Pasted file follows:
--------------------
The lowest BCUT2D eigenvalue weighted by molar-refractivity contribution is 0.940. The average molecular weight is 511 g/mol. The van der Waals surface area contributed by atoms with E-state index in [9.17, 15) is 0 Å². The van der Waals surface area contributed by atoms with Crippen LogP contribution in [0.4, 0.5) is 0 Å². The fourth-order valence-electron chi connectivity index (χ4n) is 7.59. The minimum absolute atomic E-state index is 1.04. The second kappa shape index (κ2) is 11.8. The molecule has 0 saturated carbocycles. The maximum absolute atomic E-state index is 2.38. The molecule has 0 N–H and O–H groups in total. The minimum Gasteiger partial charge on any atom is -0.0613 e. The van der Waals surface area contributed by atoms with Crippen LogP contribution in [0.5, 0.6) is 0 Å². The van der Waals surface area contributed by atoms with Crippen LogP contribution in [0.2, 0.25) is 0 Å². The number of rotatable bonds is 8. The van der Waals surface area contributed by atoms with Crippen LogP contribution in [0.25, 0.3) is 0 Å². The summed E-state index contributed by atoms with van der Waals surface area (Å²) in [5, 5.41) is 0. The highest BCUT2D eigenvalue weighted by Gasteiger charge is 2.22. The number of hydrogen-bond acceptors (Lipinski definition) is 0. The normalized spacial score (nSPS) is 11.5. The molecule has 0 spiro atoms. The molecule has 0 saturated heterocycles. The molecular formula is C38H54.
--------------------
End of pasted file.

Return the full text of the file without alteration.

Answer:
The lowest BCUT2D eigenvalue weighted by molar-refractivity contribution is 0.940. The average molecular weight is 511 g/mol. The van der Waals surface area contributed by atoms with E-state index in [9.17, 15) is 0 Å². The van der Waals surface area contributed by atoms with Crippen LogP contribution in [0.4, 0.5) is 0 Å². The fourth-order valence-electron chi connectivity index (χ4n) is 7.59. The minimum absolute atomic E-state index is 1.04. The second kappa shape index (κ2) is 11.8. The molecule has 0 saturated carbocycles. The maximum absolute atomic E-state index is 2.38. The molecule has 0 N–H and O–H groups in total. The minimum Gasteiger partial charge on any atom is -0.0613 e. The van der Waals surface area contributed by atoms with Crippen LogP contribution in [0.5, 0.6) is 0 Å². The van der Waals surface area contributed by atoms with Crippen LogP contribution in [0.2, 0.25) is 0 Å². The number of rotatable bonds is 8. The van der Waals surface area contributed by atoms with Crippen LogP contribution in [0.25, 0.3) is 0 Å². The summed E-state index contributed by atoms with van der Waals surface area (Å²) in [5, 5.41) is 0. The highest BCUT2D eigenvalue weighted by Gasteiger charge is 2.22. The number of hydrogen-bond acceptors (Lipinski definition) is 0. The normalized spacial score (nSPS) is 11.5. The molecule has 0 spiro atoms. The molecule has 0 saturated heterocycles. The molecular formula is C38H54.